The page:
Category — Movies
The main thing you need to know about FrackNation is that you should watch it. More importantly, given that this blog’s audience is unusually educated about hydraulic fracturing–frac’ing–you should encourage friends and family to watch it.
The use of hydraulic fracturing and (less-publicized) horizontal drilling to extract oil and gas from shale rock is, to the best of my knowledge, the most important technological revolution of the last decade. The existence of enormous deposits of shale has long been known–some of the earliest experiments with kerosene involved shale–but the ability to affordably get oil and gas from these deposits has been elusive for over a century. In Ayn Rand’s 1957 Atlas Shrugged, one of the heroes manages to solve the problem, and it is rightly regarded as an epic achievement.
But, to read today’s media coverage of frac’ing, you would have no idea that it is a heroic, life-giving development. You would regard it as a health menace that must be banned from every town, city, and state.
Until you watched FrackNation. For an entertaining documentary, FrackNation does a remarkably thorough job of giving the truth about frac’ing, including: [Read more →]
January 29, 2013 3 Comments
The development of enormous reserves of American energy from tight formations such as shale has been hailed as a “game-changer” by the Energy Information Administration; as playing a “key role in our nation’s clean energy future” by the Environmental Protection Agency; and as a means of helping our country “create jobs and power trucks and factories that are cleaner and cheaper” by President Obama earlier this year.
But for one mom in rural northeast Pennsylvania, the only real question that mattered was this: Is the process used to develop these resources safe? Or is it the way “Gasland” star Josh Fox tried to portray it in his HBO film: dangerous and disruptive – and completely unregulated, to boot? Shelly – a mother, grandmother, farmer and science teacher from Susquehanna Co., Pa. – needed answers, for herself, her family and her community.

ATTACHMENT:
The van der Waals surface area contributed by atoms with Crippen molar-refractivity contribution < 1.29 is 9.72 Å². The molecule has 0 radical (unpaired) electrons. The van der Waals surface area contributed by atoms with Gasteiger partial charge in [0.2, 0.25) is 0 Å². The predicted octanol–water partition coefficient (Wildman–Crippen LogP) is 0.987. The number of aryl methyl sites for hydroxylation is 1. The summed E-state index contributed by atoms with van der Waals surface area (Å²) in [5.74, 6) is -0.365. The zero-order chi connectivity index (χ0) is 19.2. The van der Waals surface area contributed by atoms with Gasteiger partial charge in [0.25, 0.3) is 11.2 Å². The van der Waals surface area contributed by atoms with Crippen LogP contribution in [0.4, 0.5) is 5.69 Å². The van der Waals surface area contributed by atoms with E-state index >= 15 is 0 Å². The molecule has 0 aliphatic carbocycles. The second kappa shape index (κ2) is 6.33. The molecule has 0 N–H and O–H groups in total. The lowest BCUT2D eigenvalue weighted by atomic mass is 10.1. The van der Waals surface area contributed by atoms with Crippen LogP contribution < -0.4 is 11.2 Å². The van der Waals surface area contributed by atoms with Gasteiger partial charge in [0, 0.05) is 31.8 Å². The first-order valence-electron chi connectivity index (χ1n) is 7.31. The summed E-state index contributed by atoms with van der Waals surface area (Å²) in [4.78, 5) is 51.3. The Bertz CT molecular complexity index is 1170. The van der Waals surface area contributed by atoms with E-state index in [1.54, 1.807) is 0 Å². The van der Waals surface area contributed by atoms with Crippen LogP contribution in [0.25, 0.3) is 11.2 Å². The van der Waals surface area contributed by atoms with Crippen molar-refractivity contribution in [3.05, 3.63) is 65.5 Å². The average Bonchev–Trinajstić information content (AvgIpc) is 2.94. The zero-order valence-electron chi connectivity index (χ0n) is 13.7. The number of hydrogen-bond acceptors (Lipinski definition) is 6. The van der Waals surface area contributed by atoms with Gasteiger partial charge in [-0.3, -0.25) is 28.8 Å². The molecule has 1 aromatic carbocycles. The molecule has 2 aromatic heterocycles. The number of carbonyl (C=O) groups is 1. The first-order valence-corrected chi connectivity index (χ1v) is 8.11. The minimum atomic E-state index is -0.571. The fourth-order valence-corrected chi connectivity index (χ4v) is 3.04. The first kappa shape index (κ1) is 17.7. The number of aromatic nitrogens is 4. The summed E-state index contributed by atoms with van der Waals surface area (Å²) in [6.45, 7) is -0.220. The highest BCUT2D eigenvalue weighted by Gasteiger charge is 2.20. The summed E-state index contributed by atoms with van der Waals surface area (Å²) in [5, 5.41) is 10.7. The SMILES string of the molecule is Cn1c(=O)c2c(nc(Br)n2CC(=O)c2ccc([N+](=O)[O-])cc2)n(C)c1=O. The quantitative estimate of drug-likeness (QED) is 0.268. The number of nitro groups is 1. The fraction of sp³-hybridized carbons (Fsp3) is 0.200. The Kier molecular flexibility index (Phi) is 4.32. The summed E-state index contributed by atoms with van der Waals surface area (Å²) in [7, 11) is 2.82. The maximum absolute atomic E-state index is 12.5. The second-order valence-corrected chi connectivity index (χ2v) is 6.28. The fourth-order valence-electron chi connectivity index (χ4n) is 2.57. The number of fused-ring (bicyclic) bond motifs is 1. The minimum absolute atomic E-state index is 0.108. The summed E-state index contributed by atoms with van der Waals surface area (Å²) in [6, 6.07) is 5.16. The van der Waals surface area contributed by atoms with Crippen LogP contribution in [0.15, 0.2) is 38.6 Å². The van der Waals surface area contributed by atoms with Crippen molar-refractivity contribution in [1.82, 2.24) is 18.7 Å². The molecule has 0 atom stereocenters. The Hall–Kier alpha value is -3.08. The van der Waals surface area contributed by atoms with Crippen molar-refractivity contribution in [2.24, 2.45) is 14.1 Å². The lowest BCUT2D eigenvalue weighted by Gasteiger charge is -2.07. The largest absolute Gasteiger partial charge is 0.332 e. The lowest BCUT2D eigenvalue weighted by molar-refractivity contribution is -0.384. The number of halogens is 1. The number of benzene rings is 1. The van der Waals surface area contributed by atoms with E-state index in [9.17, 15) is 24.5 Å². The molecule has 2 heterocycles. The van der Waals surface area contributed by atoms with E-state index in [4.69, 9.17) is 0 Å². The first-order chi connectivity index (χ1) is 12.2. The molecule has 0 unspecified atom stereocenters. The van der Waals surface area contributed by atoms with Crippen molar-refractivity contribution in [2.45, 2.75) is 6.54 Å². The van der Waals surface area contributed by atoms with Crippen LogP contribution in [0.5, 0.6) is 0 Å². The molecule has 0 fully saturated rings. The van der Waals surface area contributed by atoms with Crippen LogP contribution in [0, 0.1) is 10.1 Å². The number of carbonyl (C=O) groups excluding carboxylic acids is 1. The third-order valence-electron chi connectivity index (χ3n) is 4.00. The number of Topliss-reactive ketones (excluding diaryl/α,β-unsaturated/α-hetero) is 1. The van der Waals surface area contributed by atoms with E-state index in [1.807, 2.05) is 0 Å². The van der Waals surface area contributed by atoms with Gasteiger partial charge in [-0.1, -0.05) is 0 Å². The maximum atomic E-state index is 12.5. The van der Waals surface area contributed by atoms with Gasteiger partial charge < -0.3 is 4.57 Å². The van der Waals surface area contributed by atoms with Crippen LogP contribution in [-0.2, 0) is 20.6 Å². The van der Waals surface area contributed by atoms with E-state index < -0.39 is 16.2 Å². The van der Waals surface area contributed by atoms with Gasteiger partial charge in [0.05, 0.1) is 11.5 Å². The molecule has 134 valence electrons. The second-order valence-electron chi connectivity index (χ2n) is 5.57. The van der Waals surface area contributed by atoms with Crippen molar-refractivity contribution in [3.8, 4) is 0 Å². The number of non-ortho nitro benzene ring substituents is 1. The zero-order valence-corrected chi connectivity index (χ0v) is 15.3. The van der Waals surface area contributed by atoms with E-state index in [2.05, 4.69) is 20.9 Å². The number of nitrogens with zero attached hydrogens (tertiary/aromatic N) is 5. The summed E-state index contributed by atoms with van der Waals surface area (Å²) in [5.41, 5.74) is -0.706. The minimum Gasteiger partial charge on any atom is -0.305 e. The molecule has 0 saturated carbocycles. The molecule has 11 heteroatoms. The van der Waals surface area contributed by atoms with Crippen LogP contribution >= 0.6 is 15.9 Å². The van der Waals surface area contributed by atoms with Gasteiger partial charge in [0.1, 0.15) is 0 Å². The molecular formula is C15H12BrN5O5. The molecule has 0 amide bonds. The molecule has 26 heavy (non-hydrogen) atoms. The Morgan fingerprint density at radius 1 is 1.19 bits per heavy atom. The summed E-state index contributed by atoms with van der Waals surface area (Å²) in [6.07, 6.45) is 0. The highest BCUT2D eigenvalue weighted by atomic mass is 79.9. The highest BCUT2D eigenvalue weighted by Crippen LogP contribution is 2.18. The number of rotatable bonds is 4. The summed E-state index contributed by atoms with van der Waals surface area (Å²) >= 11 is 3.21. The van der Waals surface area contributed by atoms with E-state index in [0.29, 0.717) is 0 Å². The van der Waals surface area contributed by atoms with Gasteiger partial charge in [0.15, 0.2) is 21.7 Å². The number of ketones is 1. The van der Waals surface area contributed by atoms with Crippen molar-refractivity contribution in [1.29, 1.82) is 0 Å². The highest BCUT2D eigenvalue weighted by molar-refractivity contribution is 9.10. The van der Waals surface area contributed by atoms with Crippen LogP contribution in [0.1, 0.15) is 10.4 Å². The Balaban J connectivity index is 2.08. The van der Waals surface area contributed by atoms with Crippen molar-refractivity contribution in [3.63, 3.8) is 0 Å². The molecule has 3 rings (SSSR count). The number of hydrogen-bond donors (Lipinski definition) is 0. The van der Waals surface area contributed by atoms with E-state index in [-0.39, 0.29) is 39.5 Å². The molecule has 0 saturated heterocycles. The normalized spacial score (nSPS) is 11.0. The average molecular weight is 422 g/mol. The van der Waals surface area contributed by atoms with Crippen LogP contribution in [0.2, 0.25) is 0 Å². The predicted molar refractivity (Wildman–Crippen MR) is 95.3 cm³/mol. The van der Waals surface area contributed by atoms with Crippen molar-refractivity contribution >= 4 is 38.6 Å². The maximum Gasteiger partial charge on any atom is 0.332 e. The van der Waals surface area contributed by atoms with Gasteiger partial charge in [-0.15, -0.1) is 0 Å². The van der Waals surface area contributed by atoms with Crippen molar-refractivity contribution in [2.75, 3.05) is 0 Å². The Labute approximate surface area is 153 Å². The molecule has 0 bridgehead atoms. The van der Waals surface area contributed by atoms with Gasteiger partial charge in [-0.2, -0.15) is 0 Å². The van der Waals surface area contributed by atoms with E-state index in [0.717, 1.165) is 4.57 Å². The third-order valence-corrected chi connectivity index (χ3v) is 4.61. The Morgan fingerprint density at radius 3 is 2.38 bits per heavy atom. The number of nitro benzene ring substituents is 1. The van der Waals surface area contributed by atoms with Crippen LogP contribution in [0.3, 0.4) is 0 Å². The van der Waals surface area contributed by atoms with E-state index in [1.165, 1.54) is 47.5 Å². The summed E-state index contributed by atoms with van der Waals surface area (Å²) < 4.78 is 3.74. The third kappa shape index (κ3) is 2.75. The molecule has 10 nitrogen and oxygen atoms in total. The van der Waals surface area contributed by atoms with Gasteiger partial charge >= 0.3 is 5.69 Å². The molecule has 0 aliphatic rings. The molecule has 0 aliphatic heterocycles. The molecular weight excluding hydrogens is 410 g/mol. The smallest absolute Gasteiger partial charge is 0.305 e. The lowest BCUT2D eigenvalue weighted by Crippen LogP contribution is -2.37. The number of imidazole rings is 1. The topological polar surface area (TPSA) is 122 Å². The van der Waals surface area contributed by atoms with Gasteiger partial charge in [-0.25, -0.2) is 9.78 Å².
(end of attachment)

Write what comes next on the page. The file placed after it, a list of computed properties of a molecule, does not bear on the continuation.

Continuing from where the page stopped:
And so she went looking for some. Her journey in search of the truth is captured and chronicled in “Truthland,” which officially goes live today.
“When we were told we could have natural gas under our farm, we felt very blessed,” said Shelly, who, as part of the film, interviewed more than a dozen energy and environmental experts in six states.
But that excitement was tempered somewhat by the negative stories we had heard about hydraulic fracturing. Then came ‘Gasland,’ and that made it even tougher to determine what the truth really was. Well, the science teacher in me had questions, and I owed it to my family to go and find out what was real. To get our questions answered, I knew I needed to go where the experts were. And so, that’s exactly what I did. [Read more →]
June 14, 2012 10 Comments